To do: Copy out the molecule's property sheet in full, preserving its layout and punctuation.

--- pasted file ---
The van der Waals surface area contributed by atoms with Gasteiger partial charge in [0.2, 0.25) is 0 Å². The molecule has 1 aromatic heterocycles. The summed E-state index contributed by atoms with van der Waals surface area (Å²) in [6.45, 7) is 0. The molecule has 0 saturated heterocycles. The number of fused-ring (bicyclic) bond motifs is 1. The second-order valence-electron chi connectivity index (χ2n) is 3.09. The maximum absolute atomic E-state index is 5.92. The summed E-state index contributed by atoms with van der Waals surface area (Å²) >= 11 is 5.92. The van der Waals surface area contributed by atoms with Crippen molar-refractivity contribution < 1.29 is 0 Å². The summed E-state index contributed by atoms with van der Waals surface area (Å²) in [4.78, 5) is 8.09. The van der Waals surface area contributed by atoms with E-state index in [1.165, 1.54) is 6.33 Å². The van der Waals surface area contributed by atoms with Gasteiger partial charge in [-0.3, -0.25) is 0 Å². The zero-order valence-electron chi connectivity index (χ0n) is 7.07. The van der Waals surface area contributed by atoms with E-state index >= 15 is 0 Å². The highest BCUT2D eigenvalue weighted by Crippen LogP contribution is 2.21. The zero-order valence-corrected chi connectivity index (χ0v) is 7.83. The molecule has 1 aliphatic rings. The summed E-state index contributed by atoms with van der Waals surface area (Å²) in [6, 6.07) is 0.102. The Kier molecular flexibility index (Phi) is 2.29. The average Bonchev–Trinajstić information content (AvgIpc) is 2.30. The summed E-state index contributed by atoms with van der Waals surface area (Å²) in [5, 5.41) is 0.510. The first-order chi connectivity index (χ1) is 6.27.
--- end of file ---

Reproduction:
The van der Waals surface area contributed by atoms with Gasteiger partial charge in [0.2, 0.25) is 0 Å². The molecule has 1 aromatic heterocycles. The summed E-state index contributed by atoms with van der Waals surface area (Å²) in [6.45, 7) is 0. The molecule has 0 saturated heterocycles. The number of fused-ring (bicyclic) bond motifs is 1. The second-order valence-electron chi connectivity index (χ2n) is 3.09. The maximum absolute atomic E-state index is 5.92. The summed E-state index contributed by atoms with van der Waals surface area (Å²) >= 11 is 5.92. The van der Waals surface area contributed by atoms with Crippen molar-refractivity contribution < 1.29 is 0 Å². The summed E-state index contributed by atoms with van der Waals surface area (Å²) in [4.78, 5) is 8.09. The van der Waals surface area contributed by atoms with E-state index in [1.165, 1.54) is 6.33 Å². The van der Waals surface area contributed by atoms with Gasteiger partial charge in [-0.3, -0.25) is 0 Å². The zero-order valence-electron chi connectivity index (χ0n) is 7.07. The van der Waals surface area contributed by atoms with E-state index >= 15 is 0 Å². The highest BCUT2D eigenvalue weighted by Crippen LogP contribution is 2.21. The zero-order valence-corrected chi connectivity index (χ0v) is 7.83. The molecule has 1 aliphatic rings. The summed E-state index contributed by atoms with van der Waals surface area (Å²) in [6, 6.07) is 0.102. The Kier molecular flexibility index (Phi) is 2.29. The average Bonchev–Trinajstić information content (AvgIpc) is 2.30. The summed E-state index contributed by atoms with van der Waals surface area (Å²) in [5, 5.41) is 0.510. The first-order chi connectivity index (χ1) is 6.27.